Research and Analysis
In addition to the Langston Hughes poems studied above, many of Hughes' other poems explore the same themes prevalent in blues lyrics. Introduce prevalent blues themes by showing several segments from The Blues films. After viewing, assign students to research Hughes' work, looking specifically for poems that illustrate the following themes: North vs. South, physical violence, skin color, death, travel (and the train). Students should be prepared to share their findings with the class in either a written paper or oral presentation. [See Film Tie-Ins section for recommended viewing segments.]

Resources to aid student research include:

Synthesis and Assessment
Assign students to select a prominent theme in society today and write either a poem or blues song about it. Whether students select a poem or song, they should make sure to incorporate a blues form (AAB is easiest; "Po' Boy Blues" could serve as a poetry model, while "Cross Road Blues" represents a good blues song model) as well as poetic devices. For students struggling to identify a prominent societal theme, assign them to write their piece about an event or daily occurrence in life.

Extensions
Additional Exercise
As the Introductory Exercise points out, the blues are an excellent vehicle for considering poetic devices. Blues lyrics also serve another poetic purpose: the telling of stories. Specifically, blues songs are part of the African American oral tradition, a tradition rooted in slavery in which the stories, emotions, and history of the African American people were passed down through storytelling and songs. Start this exercise by discussing the value of storytelling through song. Ask students why songs provide an effective way for a group of people to recall a particular story, history, and/or cultural lesson.

As a class, listen to two blues songs that clearly represent the storytelling legacy of the blues: "John Henry" and "Stack O' Lee." As the students listen, ask them to note what story the song is attempting to commemorate. After students have listened to both songs, divide the class in half, asking one half to re-create the story of John Henry and the second, that of Stack O' Lee. The groups should write the story in the format of a newspaper article, including as many details as they can recall from the songs. Ask students to share their pieces and then, as a class, discuss which format—blues song or news story—would be easier to pass down orally.

Reinforce the notion of poetic devices, as studied in the Introductory Exercise, by suggesting that part of what makes the songs memorable is the very use of these devices. Pass out lyrics to the class and discuss the devices in each. ["John Henry" lyrics can be found at http://xroads.virginia.edu/~MA01/Grand-Jean/Hurston/LOC/music/jhlyrics.html, with Mississippi John Hurt's "Stack O' Lee " lyrics at http://web.tiscali.it/weatherthestorm/_private/nt.htm.]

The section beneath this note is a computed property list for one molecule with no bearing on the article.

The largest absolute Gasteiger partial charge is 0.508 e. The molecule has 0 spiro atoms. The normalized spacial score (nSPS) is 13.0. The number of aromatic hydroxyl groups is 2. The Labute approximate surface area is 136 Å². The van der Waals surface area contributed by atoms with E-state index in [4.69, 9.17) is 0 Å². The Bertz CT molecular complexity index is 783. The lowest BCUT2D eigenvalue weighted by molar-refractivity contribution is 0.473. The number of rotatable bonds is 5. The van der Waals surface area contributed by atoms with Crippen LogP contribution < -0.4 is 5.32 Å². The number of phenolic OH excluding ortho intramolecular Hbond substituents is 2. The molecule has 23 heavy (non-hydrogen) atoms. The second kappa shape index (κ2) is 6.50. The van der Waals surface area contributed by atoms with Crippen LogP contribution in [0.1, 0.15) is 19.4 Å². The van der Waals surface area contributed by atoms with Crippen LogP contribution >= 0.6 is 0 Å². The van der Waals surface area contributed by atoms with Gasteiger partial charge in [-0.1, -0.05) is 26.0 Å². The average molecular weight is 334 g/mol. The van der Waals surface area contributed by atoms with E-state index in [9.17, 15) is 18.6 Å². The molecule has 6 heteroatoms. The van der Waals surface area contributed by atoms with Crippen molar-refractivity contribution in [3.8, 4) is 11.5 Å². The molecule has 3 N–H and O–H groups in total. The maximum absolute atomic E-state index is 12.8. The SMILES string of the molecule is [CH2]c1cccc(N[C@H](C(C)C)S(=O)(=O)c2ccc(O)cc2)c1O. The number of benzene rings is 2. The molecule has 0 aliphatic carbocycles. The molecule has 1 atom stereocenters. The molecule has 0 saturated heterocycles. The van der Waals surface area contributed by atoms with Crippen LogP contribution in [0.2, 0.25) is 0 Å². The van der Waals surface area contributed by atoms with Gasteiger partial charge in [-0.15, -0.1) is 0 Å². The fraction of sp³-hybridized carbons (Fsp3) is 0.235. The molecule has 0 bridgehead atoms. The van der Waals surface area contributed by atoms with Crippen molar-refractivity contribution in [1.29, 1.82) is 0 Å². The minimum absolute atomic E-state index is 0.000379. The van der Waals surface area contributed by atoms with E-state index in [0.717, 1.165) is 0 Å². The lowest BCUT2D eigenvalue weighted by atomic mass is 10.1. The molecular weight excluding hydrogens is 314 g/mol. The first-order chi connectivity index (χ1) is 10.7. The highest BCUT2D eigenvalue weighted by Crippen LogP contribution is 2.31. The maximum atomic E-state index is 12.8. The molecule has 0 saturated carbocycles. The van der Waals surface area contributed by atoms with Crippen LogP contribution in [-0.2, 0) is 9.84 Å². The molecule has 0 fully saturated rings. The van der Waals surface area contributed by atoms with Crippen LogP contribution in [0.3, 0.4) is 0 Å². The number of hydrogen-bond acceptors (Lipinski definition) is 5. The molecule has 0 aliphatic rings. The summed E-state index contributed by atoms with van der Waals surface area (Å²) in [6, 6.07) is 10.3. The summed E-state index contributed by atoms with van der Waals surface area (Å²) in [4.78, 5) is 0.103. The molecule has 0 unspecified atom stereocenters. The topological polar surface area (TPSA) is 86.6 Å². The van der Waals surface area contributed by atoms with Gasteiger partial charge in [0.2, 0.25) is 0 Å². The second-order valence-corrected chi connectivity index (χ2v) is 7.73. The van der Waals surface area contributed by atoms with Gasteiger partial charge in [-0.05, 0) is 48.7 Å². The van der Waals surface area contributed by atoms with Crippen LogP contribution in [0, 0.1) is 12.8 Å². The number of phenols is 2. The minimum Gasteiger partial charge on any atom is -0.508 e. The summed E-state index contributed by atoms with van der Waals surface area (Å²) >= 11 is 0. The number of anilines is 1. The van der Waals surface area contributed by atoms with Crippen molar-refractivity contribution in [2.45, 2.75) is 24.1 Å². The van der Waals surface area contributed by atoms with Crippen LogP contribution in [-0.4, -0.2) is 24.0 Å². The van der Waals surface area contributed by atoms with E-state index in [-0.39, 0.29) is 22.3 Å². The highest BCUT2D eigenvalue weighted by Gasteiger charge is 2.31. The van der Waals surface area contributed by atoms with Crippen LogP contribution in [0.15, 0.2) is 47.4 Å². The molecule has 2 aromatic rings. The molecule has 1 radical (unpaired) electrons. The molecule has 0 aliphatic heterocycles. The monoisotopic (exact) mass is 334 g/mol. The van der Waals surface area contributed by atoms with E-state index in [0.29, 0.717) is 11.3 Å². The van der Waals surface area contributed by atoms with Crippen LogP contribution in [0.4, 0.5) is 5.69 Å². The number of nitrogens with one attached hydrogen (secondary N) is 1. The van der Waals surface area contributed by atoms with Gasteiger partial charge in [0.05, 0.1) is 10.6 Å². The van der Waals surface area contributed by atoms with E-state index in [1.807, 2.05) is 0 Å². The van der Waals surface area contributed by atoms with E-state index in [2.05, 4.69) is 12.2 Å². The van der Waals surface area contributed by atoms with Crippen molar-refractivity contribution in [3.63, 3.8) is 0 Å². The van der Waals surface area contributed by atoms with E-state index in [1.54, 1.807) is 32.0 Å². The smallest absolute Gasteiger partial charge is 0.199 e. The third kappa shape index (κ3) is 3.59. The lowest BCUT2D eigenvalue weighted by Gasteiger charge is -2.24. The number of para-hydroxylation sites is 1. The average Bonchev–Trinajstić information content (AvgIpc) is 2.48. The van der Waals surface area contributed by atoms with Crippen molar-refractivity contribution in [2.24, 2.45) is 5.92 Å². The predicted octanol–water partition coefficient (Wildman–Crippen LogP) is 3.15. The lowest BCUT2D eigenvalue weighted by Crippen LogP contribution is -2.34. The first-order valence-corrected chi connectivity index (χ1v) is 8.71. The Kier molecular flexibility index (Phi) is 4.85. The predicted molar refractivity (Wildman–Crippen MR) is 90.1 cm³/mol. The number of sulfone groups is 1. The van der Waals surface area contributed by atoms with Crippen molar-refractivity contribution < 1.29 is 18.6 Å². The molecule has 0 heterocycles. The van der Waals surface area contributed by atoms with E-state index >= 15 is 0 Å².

Conclude the exercise by providing students with additional information about each song and accompanying legend.

Information to include:
Music:
"John Henry"—The song is about a railroad worker, specifically a steel driver who, also known as a hammer man, was responsible for driving holes into rock by hitting thick steel drills or spikes. This steel driver, John Henry, became famous for trying to drive faster than a steam drill and, in the process, drove himself to death. The story has come to symbolize heroism as well as defeat—the power of one man to rise up against deplorable conditions in order to make his mark, and the power of those very conditions to eventually bring about his and many others' downfalls.

"Stack O'Lee Blues"—Known by many names—Stagolee, Staggerlee, Stack-o-lee, Stackalee—this legendary bad man was a gambler and a murderer who, according to this version of the legend, killed Billy Lyons and was ultimately put to death in the electric chair. While many believe the legend of Stack O' Lee started with the incident of a man named Lee Sheldon killing his friend William Lyons, others suggest that the legend may date back as far as the Civil War.

Research and Analysis
1. Poets other than Langston Hughes have also been inspired by the blues. Assign students to research one of these African American poets, specifically considering the person's connection to the blues and use of blues elements in his work:

  • Sterling Brown
  • Countee Cullen
  • Etheridge Knight
  • Sterling Plumpp
Students should present their findings to the class, making the connections between the poet and the blues and sharing pertinent poetry.

2. Blues songs capture issues, incidents, and struggles important to the black community. Ask students to individually identify a song—blues or otherwise—that captures some element of African American history, past or present. Some suggestions include:

Once students have selected a song for study, they should investigate the issues and historic events behind the song. Student research can be presented in a poster, which includes the song's lyrics and facts about the song's historic background.

Synthesis and Assessment
Writer Zora Neale Hurston, in reflecting upon African American folklore as a whole, remarked that it represented "the greatest cultural wealth of the continent." Assign students an essay in which they agree or disagree with Hurston's comment, using blues songs as evidence.

Supplementary Resources
Readings:

  • Baker, Houston A., Jr. Blues, Ideology, and Afro-American Literature. Chicago: University of Chicago Press, 1984.
  • Crouch, Stanley. "Ways of Writing About Oneself: Blues for America." Partisan Review 2001 Winter; 68(1): 79-902002530271.
  • Garon, Paul. Blues and the Poetic Spirit. New York: Da Capo, 1978.
  • Henderson, Stephen E. "The Blues as Black Poetry." Callaloo: A Journal of African American and African Arts and Letters. Baltimore, 1982. Oct. 5(3(16): 22-30.
  • Taft, Michael. Blues Lyric Poetry: A Concordance. New York: Garland, 1984.
  • Tracy, Steven C. Langston Hughes and the Blues. Urbana: University of Illinois Press, 1988.
  • Williams, Sherley A. "The Blues Roots of Contemporary Afro-American Poetry." Chant of Saints. Harper, Michael and Robert Stepto, eds. Chicago: University of Chicago Press, 1979.
Web Sites:


 

Approaching the Blues
Blues as African American History
Poetry: Blues Style
The Beat of Blues
Locating the Blues
Blues Geography
The South, the North, and the Great Migration: Blues and Literature
Blues Masters: Muddy Waters and B.B. King
Making the Blues
Blues, Urbanization, and Technology
Oral Tradition and the Blues
Playing the Blues